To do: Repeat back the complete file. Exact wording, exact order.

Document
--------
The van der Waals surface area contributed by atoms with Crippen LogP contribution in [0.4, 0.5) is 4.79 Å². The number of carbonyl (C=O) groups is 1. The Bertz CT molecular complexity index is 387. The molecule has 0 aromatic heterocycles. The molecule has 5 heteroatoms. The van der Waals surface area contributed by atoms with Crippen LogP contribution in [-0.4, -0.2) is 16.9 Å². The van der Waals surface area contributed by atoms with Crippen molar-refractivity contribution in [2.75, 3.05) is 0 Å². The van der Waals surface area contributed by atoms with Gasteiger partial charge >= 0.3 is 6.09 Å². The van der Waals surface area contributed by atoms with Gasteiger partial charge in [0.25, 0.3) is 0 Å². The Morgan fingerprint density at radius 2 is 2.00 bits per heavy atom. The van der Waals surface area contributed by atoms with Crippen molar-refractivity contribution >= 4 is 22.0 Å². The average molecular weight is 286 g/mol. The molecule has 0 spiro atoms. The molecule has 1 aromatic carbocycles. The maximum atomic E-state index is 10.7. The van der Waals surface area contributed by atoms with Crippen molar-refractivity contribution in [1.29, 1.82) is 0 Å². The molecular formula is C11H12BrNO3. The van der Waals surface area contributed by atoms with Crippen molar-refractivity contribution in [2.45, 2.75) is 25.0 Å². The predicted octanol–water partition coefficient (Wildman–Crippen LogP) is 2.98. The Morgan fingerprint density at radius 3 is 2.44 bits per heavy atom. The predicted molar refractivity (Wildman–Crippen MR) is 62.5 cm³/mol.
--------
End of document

The van der Waals surface area contributed by atoms with Crippen LogP contribution in [0.4, 0.5) is 4.79 Å². The number of carbonyl (C=O) groups is 1. The Bertz CT molecular complexity index is 387. The molecule has 0 aromatic heterocycles. The molecule has 5 heteroatoms. The van der Waals surface area contributed by atoms with Crippen LogP contribution in [-0.4, -0.2) is 16.9 Å². The van der Waals surface area contributed by atoms with Crippen molar-refractivity contribution in [2.75, 3.05) is 0 Å². The van der Waals surface area contributed by atoms with Gasteiger partial charge >= 0.3 is 6.09 Å². The van der Waals surface area contributed by atoms with Gasteiger partial charge in [0.25, 0.3) is 0 Å². The Morgan fingerprint density at radius 2 is 2.00 bits per heavy atom. The van der Waals surface area contributed by atoms with Crippen molar-refractivity contribution >= 4 is 22.0 Å². The average molecular weight is 286 g/mol. The molecule has 0 spiro atoms. The molecule has 1 aromatic carbocycles. The maximum atomic E-state index is 10.7. The van der Waals surface area contributed by atoms with Crippen molar-refractivity contribution in [1.29, 1.82) is 0 Å². The molecular formula is C11H12BrNO3. The van der Waals surface area contributed by atoms with Crippen molar-refractivity contribution in [2.45, 2.75) is 25.0 Å². The predicted octanol–water partition coefficient (Wildman–Crippen LogP) is 2.98. The Morgan fingerprint density at radius 3 is 2.44 bits per heavy atom. The predicted molar refractivity (Wildman–Crippen MR) is 62.5 cm³/mol.